Analysis of simulated treatment suggested efficacy and cost-effectiveness of a stepped care intervention for PTSD after a natural disaster when compared with usual care.

“One potential reason for the persistence of mental health conditions, including PTSD, after disasters could be the lack of effective triage to appropriate levels of care,” Gregory H. Cohen, MPhil, MSW, of the department of epidemiology, Boston University School of Public Health, and colleagues wrote. “Although mental health care delivery efforts in the wake of disaster exposures often include psychological first aid — a universal intervention — and [Skills for Psychological Recovery (SPR)], a moderate-strength intervention targeting distressed individuals, evidence from stepped care case-finding models suggests that the most efficient and effective population approach may be screening and triage to the appropriate level of care followed by ongoing systematic reevaluation.”

To assess efficacy of stepped care for PTSD after a natural disaster, researchers conducted simulated treatment scenarios among 2,642,713 simulated agents living in areas of New York City affected by Hurricane Sandy. Simulated treatment began 4 weeks after landfall of Hurricane Sandy and ended 2 years later. The stepped care intervention referred agents with PTSD to cognitive behavioral therapy and those without PTSD to SPR, an evidence-based therapy to reduce distress and improve coping and functioning. Agents who received usual care were referred to SPR.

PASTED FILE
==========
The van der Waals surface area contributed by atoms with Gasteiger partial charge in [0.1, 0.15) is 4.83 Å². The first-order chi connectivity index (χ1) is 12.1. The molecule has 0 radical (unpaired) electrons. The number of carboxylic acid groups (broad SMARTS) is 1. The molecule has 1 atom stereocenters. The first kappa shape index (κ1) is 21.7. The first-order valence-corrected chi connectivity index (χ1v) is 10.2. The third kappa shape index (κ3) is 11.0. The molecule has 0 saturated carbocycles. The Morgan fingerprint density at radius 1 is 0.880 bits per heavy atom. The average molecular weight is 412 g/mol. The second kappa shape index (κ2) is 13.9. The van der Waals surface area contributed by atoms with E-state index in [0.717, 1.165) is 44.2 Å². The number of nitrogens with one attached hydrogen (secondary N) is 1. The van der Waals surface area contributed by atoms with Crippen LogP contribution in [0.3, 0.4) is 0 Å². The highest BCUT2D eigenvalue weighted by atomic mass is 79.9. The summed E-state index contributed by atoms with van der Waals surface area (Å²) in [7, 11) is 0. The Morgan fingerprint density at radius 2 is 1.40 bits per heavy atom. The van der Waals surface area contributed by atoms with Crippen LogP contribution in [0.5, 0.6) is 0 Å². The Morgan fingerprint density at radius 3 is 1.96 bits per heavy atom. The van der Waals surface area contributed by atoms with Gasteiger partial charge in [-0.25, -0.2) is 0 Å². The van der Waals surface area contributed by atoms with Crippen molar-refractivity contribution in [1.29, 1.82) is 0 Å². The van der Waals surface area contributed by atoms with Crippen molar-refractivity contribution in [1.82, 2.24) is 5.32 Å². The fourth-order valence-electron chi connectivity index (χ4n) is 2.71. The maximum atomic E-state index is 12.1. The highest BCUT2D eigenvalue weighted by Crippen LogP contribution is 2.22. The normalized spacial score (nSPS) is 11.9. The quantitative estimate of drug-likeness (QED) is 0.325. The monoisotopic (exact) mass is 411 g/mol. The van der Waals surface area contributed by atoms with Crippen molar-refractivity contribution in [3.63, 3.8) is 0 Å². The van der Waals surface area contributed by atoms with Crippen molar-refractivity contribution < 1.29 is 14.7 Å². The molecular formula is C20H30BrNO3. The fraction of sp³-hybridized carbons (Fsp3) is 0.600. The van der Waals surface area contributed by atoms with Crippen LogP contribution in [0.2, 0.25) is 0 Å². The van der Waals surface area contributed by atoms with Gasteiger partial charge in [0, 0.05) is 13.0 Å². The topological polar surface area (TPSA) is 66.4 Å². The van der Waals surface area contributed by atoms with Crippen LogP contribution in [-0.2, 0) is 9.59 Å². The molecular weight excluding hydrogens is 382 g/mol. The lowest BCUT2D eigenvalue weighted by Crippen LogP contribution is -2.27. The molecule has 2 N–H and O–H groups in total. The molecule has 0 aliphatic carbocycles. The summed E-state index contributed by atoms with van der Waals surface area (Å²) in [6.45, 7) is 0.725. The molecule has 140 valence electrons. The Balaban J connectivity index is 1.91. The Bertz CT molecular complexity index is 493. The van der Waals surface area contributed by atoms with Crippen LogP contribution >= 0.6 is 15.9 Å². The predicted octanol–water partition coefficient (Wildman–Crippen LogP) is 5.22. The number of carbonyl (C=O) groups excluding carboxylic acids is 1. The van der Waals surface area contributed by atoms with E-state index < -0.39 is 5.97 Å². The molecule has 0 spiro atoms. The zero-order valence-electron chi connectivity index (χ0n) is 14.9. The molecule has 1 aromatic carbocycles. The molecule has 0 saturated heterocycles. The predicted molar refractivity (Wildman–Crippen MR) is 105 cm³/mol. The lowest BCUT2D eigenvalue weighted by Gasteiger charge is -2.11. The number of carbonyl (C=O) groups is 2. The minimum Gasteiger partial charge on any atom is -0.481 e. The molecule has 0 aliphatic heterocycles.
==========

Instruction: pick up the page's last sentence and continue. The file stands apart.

Agents were initialized with a PTSD prevalence of 4.38%, with distributions of sex and age comparable with population estimates in areas of New York City affected by Hurricane Sandy.

Stepped care was associated with a greater reach than usual care and was superior for reducing PTSD prevalence in the full population. Researchers noted an absolute benefit at 6 months (risk difference = –0.004; 95% CI, –0.004 to –0.004), which improved through 1.25 years (risk difference = –0.015; 95% CI, –0.015 to –0.014).

Relative benefits of stepped care were evident at 6 months (risk ratio = 0.905; 95% CI, 0.898-0.913), with continued improvement through 1.75 years (risk ratio = 0.615; 95% CI, 0.609-0.662).

Absolute benefit of stepped care was stronger among agents with PTSD, which was evident at 3 months (risk difference = –0.006; 95% CI, –0.007 to –0.005) and increased through 1.5 years (risk difference = –0.338; 95% CI, –0.342 to –0.335).

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Compared with usual care, the incremental cost-effectiveness of stepped care was $3,428.71 to $6,857.68 per disability-adjusted life year avoided and $0.8 to $1.61 per PTSD-free day.

“This study has shown in a simulation that [stepped care] for early treatment of PTSD after a disaster was associated with greater reach, treatment effectiveness and cost-effectiveness relative to the more universally applied interventions that resemble our [usual care] condition. Accordingly, these results provide further proof of concept for the [stepped care] approach to treating PTSD after a disaster, and they warrant further study and application in real-world settings,” the researchers concluded. – by Amanda Oldt

Disclosures: The authors report no relevant financial disclosures.